The easiest way to reduce the cost of this deck would be to remove the Steam Vents and play more basic lands or Swiftwater Cliffs. I would be wary of playing too many lands that come into play tapped. 

Here's the wildcard break down of the maindeck:

Here are some of the additions you can make if you wish to spend more wildcards:

#6: Mono-Blue Flash

 

 

 

In a world full of decks trying to do very big things, countermagic is a nice way to punish your opponent. The goal of this deck is to land an early Brineborn Cutthroat and spend the rest of the game preventing your opponent from developing their board state and game plan while growing your own, literally.

Sea-Dasher Octopus and Neutralize were nice additions to the archetype from Ikoria and have found a home in this deck. If you are looking to reduce the wildcard cost of this deck further, you can look to replace some copies of Stonecoil Serpent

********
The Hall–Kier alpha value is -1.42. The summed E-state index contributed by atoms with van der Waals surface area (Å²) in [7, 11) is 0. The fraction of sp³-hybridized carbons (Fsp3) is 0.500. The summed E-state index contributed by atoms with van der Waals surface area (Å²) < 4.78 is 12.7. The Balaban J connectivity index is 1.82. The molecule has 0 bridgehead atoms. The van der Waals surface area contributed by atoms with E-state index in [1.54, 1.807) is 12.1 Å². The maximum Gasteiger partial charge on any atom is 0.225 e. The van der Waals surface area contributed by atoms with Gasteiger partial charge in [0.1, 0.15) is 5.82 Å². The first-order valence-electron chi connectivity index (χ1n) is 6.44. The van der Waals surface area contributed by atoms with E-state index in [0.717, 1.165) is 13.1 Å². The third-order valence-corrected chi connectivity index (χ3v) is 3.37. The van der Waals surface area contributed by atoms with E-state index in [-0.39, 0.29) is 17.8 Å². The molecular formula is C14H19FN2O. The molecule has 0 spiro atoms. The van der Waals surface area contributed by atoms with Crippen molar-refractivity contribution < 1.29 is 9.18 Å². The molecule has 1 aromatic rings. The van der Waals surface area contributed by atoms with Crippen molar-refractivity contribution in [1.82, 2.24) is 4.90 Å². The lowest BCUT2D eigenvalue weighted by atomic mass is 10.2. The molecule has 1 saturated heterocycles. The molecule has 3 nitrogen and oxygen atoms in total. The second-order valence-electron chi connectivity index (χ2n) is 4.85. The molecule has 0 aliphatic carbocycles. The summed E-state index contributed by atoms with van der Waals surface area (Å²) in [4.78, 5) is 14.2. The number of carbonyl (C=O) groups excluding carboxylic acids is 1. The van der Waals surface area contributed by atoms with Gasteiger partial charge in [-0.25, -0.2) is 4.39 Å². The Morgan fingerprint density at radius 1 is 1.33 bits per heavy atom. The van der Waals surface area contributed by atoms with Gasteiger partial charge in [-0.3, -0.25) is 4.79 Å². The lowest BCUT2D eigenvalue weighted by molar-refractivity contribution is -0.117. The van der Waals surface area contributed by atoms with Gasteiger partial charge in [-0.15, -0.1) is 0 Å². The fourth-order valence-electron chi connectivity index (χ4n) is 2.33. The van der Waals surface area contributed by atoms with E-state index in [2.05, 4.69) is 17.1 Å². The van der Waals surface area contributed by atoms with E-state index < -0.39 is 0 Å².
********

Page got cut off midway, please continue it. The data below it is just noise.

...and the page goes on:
Here's the wildcard breakdown of the maindeck:

Here are some of the additions you can make if you wish to spend more wildcards:

 

#7: Gruul Colossification Herald

 

 

I built this as a nice fun way to take on the Standard best-of-one format. The idea is to discard a Colossification into your graveyard early on, and use Storm Herald to return it to the battlefield for free! The rest of your deck consists of ways to get cards into your graveyard or give your creatures trample or haste. We also have four copies of Fling just to make sure you're able to get enough damage through. 

The way I've built this deck is fairly combo-centric, but you can add as many threats as you like to make it a Gruul midrange strategy. 

Here's the wildcard break down of the main board:

Here are some of the additions you can make if you wish to spend more wildcards:

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The takeaway from all of this is that being on a (wildcard) budget doesn't mean you can't have a lot of fun and compete with everyone else on Magic: The Gathering Arena. Hopefully these decks give you the tools to play Standard and experiment with more commons and uncommons. 

Stay safe, and have fun!